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The Swan River has been flowing the same course for some sixty million years. The magnitude of this time scale is revealed by the way the river has carved the Perth Canyon – a gorge about the size of the Grand Canyon – into the edge of the continental shelf. This exhibition (and accompanying book) is concerned with the relationship of European Australian culture to this ancient river system. This historical narrative is viewed through the lens of schemes proposed for Perth’s foreshore, the city’s symbolic front garden.
The foreshore has been contentious since the first plan for Perth was drawn up, and has subsequently acted as a veritable sinkhole for proposals. Indeed, as a result of collating material for the book, I estimate more than 200 proposals have been made for the Perth foreshore since the first identified plan in 1833 – most of which were never built. The images in this exhibition visualise what these unbuilt schemes may have looked like today – if indeed they had been constructed.
The result is snapshots of how Perth may look in a succession of ‘alternate universes...’ Showing in the micro-cinema is a film that represents an attempt to document every scheme ever proposed for Perth foreshore, set to the music of rivers and waterfronts.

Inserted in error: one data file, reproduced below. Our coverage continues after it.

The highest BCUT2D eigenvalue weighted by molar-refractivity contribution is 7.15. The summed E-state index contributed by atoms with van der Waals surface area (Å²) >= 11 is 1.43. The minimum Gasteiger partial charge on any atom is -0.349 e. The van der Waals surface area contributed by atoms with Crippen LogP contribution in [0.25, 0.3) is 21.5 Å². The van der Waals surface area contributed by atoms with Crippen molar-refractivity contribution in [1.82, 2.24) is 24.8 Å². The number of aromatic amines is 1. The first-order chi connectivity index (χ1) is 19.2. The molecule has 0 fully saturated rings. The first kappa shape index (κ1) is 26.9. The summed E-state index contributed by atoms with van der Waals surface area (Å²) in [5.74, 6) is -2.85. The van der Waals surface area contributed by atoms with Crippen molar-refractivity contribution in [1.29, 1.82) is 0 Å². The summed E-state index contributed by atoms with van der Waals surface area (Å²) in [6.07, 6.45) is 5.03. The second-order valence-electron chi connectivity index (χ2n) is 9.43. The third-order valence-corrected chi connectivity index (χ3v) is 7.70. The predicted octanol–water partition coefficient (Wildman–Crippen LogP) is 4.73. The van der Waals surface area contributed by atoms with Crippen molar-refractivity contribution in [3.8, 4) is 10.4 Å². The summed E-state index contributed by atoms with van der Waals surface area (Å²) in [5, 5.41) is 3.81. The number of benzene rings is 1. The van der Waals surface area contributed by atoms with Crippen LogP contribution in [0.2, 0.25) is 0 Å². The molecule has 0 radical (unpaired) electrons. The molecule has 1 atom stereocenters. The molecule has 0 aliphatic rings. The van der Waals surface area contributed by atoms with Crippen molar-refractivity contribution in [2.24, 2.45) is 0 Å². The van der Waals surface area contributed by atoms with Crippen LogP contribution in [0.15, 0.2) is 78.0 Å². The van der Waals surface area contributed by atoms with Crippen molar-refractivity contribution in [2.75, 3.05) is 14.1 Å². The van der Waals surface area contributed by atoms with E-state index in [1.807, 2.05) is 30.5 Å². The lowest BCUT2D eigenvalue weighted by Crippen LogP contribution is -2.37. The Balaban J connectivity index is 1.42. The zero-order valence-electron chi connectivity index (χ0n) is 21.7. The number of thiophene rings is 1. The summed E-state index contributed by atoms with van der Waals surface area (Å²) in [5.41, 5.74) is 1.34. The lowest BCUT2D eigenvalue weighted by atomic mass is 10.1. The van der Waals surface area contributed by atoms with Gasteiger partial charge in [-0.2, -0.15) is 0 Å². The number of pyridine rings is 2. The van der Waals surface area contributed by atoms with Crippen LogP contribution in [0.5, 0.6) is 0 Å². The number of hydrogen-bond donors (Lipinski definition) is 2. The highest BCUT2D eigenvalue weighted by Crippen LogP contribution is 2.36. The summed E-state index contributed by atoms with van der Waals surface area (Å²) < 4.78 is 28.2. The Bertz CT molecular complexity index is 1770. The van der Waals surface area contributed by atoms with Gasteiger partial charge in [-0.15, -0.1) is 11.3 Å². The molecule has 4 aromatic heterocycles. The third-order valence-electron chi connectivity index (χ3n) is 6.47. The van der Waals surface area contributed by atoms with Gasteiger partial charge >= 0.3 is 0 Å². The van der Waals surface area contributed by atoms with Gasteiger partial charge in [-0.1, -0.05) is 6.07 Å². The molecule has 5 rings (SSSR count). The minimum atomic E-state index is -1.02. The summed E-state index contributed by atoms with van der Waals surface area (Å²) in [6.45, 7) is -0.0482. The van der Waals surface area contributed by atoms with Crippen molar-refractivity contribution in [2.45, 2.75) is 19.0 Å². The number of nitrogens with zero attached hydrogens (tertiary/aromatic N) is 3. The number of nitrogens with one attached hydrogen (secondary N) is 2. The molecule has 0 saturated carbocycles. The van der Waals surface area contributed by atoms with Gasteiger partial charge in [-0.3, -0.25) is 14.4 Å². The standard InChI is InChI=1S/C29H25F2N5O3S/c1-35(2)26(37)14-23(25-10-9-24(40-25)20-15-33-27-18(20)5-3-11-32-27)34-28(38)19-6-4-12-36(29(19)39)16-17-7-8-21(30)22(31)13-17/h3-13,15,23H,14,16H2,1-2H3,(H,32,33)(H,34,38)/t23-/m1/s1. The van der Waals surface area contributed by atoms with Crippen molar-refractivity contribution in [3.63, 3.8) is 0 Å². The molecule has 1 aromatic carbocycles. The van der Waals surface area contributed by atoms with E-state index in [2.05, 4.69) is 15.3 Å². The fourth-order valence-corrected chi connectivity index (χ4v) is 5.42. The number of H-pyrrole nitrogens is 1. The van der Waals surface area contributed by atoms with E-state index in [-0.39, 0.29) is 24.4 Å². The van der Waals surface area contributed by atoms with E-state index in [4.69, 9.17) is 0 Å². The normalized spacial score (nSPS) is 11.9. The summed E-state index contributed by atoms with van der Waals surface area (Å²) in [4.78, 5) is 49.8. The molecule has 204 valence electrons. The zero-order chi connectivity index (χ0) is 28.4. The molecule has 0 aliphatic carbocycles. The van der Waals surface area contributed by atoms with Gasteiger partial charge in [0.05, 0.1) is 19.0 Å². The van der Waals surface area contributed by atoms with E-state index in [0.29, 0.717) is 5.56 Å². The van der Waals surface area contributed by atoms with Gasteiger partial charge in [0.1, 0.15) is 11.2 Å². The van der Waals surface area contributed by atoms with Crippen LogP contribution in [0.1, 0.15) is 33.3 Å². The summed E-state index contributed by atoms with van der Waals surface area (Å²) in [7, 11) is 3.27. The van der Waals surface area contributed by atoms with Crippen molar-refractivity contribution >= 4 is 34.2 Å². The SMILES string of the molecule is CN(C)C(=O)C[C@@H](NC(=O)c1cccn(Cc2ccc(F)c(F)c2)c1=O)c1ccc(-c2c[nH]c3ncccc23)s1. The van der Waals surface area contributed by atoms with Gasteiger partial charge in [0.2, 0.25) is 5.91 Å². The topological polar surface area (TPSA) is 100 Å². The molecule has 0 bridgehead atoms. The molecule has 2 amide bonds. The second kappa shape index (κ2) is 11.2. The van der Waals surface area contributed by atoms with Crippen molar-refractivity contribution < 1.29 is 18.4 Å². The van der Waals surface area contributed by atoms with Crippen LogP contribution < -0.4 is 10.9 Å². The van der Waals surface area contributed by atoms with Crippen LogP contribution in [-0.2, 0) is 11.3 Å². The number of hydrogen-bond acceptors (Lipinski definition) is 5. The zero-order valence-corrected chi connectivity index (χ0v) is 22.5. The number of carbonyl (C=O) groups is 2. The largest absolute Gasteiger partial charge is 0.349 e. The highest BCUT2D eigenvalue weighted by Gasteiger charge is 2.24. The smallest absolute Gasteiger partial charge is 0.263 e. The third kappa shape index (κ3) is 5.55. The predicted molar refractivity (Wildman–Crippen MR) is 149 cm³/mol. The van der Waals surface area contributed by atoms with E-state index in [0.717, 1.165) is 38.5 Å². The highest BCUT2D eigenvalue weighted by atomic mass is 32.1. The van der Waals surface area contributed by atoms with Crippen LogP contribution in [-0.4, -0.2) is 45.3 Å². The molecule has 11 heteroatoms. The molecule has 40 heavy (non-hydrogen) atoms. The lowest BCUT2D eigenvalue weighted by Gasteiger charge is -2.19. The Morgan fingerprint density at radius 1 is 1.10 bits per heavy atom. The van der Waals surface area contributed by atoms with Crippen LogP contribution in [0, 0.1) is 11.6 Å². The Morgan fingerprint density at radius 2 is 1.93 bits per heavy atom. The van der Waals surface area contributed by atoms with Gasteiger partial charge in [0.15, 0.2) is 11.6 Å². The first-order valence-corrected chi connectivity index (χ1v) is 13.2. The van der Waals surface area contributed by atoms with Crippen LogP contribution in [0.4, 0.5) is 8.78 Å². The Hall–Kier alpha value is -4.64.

The legacy of all the schemes proposed for Perth’s foreshore, is that they provide a record of shifting perceptions of how Perth, in spatial and cultural terms, relates to the ancient Swan River. From the late nineteenth and early twentieth-century notion of the river as a blank space awaiting civic beautification and development, to the late twentieth-century idea of the city immersed in a riverine garden setting, to finally the early twenty-first-century vision of an urban embrace between the city and river. While these schemes, reflect our attempts to reshape the river in accordance with our symbolic, pragmatic or economic agendas, in this century the river by virtue of sea level rise, will reassert its ability to shape the city. Unless it can be barricaded, the majority of Perth’s foreshore will be ‘reclaimed’ by the river – it is within this chastening context that a new generation of schemes for Perth Water will need to be considered.